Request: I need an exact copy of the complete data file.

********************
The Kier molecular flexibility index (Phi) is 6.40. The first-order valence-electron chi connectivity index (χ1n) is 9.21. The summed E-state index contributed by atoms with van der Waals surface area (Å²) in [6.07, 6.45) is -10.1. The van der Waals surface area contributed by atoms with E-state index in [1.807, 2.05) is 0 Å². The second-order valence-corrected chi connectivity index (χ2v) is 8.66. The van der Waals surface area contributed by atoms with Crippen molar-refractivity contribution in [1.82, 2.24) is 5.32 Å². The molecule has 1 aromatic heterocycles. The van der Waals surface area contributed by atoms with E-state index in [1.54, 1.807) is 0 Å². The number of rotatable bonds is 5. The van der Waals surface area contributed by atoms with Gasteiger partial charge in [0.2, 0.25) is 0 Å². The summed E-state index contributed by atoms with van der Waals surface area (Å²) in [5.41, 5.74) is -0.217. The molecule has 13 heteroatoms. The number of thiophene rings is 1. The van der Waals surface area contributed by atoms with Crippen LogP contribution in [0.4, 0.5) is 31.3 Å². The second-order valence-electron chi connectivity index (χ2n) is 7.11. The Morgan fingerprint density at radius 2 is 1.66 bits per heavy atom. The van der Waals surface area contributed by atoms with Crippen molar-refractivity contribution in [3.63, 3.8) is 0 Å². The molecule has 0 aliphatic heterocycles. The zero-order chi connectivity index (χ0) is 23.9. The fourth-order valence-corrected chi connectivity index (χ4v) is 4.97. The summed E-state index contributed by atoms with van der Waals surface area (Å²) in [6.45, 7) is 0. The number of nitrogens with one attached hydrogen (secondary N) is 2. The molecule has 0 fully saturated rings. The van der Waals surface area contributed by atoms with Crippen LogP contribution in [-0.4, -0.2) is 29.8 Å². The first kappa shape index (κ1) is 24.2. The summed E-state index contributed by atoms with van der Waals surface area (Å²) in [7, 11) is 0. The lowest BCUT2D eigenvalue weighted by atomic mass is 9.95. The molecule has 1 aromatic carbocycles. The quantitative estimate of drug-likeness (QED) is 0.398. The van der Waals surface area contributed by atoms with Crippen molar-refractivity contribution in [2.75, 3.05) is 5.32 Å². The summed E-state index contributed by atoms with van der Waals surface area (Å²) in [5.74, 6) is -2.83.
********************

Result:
The Kier molecular flexibility index (Phi) is 6.40. The first-order valence-electron chi connectivity index (χ1n) is 9.21. The summed E-state index contributed by atoms with van der Waals surface area (Å²) in [6.07, 6.45) is -10.1. The van der Waals surface area contributed by atoms with E-state index in [1.807, 2.05) is 0 Å². The second-order valence-corrected chi connectivity index (χ2v) is 8.66. The van der Waals surface area contributed by atoms with Crippen molar-refractivity contribution in [1.82, 2.24) is 5.32 Å². The molecule has 1 aromatic heterocycles. The van der Waals surface area contributed by atoms with E-state index in [1.54, 1.807) is 0 Å². The number of rotatable bonds is 5. The van der Waals surface area contributed by atoms with Gasteiger partial charge in [0.2, 0.25) is 0 Å². The summed E-state index contributed by atoms with van der Waals surface area (Å²) in [5.41, 5.74) is -0.217. The molecule has 13 heteroatoms. The number of thiophene rings is 1. The van der Waals surface area contributed by atoms with Crippen LogP contribution in [0.4, 0.5) is 31.3 Å². The second-order valence-electron chi connectivity index (χ2n) is 7.11. The Morgan fingerprint density at radius 2 is 1.66 bits per heavy atom. The van der Waals surface area contributed by atoms with Crippen molar-refractivity contribution in [3.63, 3.8) is 0 Å². The molecule has 0 aliphatic heterocycles. The zero-order chi connectivity index (χ0) is 23.9. The fourth-order valence-corrected chi connectivity index (χ4v) is 4.97. The summed E-state index contributed by atoms with van der Waals surface area (Å²) in [6.45, 7) is 0. The number of nitrogens with one attached hydrogen (secondary N) is 2. The molecule has 0 fully saturated rings. The van der Waals surface area contributed by atoms with Crippen LogP contribution in [-0.4, -0.2) is 29.8 Å². The first kappa shape index (κ1) is 24.2. The summed E-state index contributed by atoms with van der Waals surface area (Å²) in [7, 11) is 0. The lowest BCUT2D eigenvalue weighted by atomic mass is 9.95. The molecule has 1 aromatic carbocycles. The quantitative estimate of drug-likeness (QED) is 0.398. The van der Waals surface area contributed by atoms with Crippen molar-refractivity contribution in [2.75, 3.05) is 5.32 Å². The summed E-state index contributed by atoms with van der Waals surface area (Å²) in [5.74, 6) is -2.83.